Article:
Home » Lucy: Scarlett Johansson in Luc Besson Treat (Review/Trailer)

Lucy: Scarlett Johansson in Luc Besson Treat (Review/Trailer)


Lucy: Scarlett Johansson in Luc Besson Treat (Review/Trailer)

Scarlett Johansson is Lucy in this darkly humorous treat from Luc Besson. It has to be said that this film will not appeal to everyone. Only true Besson fans will enjoy this film, although many may not understand the parallels that run throughout the entire movie. However, if those viewers who loved Fifth Element and its music, which guided events to the end of the film, see his latest effort, they will most surely love it.

The screening at the AMC Town Square 18 cinema was attended by a mix of V.I.P.’S, press and lucky cinema fans who got early access to the film. Not every press member (spelt C.R.I.T.I.C.) was overly enamoured of the film or its abrupt and somewhat ambiguous ending. However all agreed that the music sells the film. When asked by another audience member about the movie and its ending, this reviewer shrugged and said, “It is Luc Besson.” That short phrase is all that is necessary to explain the film’s eclectic and enjoyable approach to the storyline.

In essence the story is about Lucy, a young lady whose male friend dupes her into delivering a briefcase, “with papers” to a Mr. Jang, played by Min-sik Choi (Oldboy, Lady Vengeance, I Saw the Devil). Jang turns out to be a drug smuggler who decides to use Lucy as a mule to take his product and distribute it. The drug, CPH4, is something that is produced by pregnant mother’s while the baby is still in the womb and it is responsible for the foetus’s growth spurt.

Lucy is attacked by a captor after having a packet of the drug surgically implanted in her abdomen and the contents spill into her body.The powdered drug is then ingested by her body causing her to undergo dramatic changes in terms of brain power. Essentially, the drug makes her brain cells multiply at an accelerated rate increasing the amount of her brain that she uses. Lucy approaches neuroscientist Professor Norman (Morgan Freeman) and Interpol detective Pierre Del Rio (Amr Waked) for help. Norman to help her understand what is happening and Del Rio to help her get the rest of the packets of CPH4.

The beginning of Lucy by Luc Besson has Scarlett Johansson as a “typical” young person who is more interested in her day-to-day existence than the bigger picture of world events. It is apparent that despite her living in Taipei, Taiwan she is quite naive in matters of the world. After her run-in with Mr. Jang her life changes dramatically and Johansson makes the audience believe wholeheartedly that Lucy has changed and is a combination of increased intelligence and, at first, a frightened young lady who is having a hard time keeping up with the way that she is evolving. This later changes as Lucy learns about her incredible new “powers.”

Besson has a brilliant knack for getting the best out of all his performers. Perhaps because he picks the right ones for each role. Min-sik Choi is brilliant as the dispassionate and deadly Korean drug lord; this actor is a real powerhouse in his home country and it was very satisfying to see him in a “Hollywood” film. His good friend and colleague Kang-ho Song (The Quiet Family, Thirst, The Host) just recently had his “Hollywood” debut in Snowpiercer this year as well. Both men are mesmerizing on film and both Choi and Song need to be in more U.S. productions.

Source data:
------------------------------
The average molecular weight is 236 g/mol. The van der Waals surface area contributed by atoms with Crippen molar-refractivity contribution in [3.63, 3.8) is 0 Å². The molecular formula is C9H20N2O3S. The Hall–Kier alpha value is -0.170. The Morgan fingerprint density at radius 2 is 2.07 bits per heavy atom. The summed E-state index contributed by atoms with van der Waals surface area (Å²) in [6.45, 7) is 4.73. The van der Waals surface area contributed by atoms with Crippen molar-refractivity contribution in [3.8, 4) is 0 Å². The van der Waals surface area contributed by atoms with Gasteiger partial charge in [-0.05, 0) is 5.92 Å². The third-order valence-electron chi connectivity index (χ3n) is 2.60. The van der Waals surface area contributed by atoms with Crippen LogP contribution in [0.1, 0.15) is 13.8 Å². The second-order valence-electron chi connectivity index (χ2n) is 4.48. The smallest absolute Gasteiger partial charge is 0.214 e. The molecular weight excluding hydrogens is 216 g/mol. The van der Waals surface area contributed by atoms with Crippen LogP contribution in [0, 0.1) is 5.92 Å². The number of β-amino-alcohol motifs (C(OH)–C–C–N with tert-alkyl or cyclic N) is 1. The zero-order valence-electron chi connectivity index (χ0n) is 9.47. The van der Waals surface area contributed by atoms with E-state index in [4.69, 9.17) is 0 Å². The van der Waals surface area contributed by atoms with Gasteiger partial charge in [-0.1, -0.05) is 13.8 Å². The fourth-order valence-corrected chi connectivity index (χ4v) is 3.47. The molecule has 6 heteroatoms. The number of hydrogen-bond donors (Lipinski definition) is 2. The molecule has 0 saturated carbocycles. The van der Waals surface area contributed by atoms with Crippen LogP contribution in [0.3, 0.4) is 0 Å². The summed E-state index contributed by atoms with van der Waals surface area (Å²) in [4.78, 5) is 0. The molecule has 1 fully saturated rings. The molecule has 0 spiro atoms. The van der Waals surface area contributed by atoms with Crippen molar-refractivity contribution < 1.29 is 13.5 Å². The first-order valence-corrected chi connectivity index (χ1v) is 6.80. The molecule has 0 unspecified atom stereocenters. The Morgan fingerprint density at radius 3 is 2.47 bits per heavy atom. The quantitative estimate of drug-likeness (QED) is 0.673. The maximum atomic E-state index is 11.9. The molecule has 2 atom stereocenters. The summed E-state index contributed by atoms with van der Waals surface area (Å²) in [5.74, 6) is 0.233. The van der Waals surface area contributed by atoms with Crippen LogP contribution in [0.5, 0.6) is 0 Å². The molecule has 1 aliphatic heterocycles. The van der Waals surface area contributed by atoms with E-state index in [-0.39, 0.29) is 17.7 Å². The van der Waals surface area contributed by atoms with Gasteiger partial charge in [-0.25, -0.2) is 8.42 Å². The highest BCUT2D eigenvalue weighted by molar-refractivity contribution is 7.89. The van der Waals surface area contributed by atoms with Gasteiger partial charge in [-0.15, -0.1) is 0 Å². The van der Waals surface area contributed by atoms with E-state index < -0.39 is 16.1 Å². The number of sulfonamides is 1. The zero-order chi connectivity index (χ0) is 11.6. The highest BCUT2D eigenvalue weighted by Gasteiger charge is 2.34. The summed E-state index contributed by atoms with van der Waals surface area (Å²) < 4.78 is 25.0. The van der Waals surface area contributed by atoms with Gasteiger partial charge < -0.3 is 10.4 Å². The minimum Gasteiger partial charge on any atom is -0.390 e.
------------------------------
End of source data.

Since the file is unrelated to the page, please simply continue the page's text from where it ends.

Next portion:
Master of gravitas Morgan Freeman, who also starred in a similar film of human “mind expansion” Transcendence earlier this year, played the neuroscientific professor who gives a long presentation at the first of the film. This lecture is interspersed with the action taking place with Lucy and it serves the plot well. Later when Lucy approaches Norman, Freeman’s character, it already feels like the two have a history, although they do not.

The lecture, although broken up, also looks like the most enjoyable presentation ever attended. Not only does it have Mr. Freeman delivering the information, but the media accompaniment was very entertaining as well. Throughout the film, director Besson uses images to either enhance what was happening in the main scene or to present a juxtaposition between what was happening with two parallel scenes. For example, when Lucy goes into the building to take Mr. Jang the briefcase, her uneasy interaction with the gangsters is intermixed with scenes of a gazelle being stalked and killed by lions.

Later in the film, when Lucy has moved up to using an incredible 80 or 90 percent of her brain, she is busy accessing, building and amassing information about what she is learning. While she is doing this, the lesser evolved people in the building; the Korean gangsters, headed by Mr. Jang and the police, lead by Pierre Del Rio are engaging in a pretty spectacular shootout.

Putting aside the fact that, in reality, the 10 percent myth of human’s brain usage is just that, a myth – or at the very least, a simplification – and that some of the “science” in the film may not quite pan out, Luc Besson’s Lucy is a great ride. Scarlett Johansson is a treat as yet another different character for this multi-faceted actress and it seems that there is no role that she cannot masterfully pull off. Besson uses music to the maximum extent possible to pull the audience along and guide them in the right direction to help them “get the movie.” Lucy opens in cinemas across the country on July 25. While not everyone’s cup of tea, the film is worthy of a look just for the combination of Johansson, Choi, Morgan and Besson. This film is humorous, intelligent, fanciful and fun, and not to be taken too seriously.

By Michael Smith


AMC Town Square 18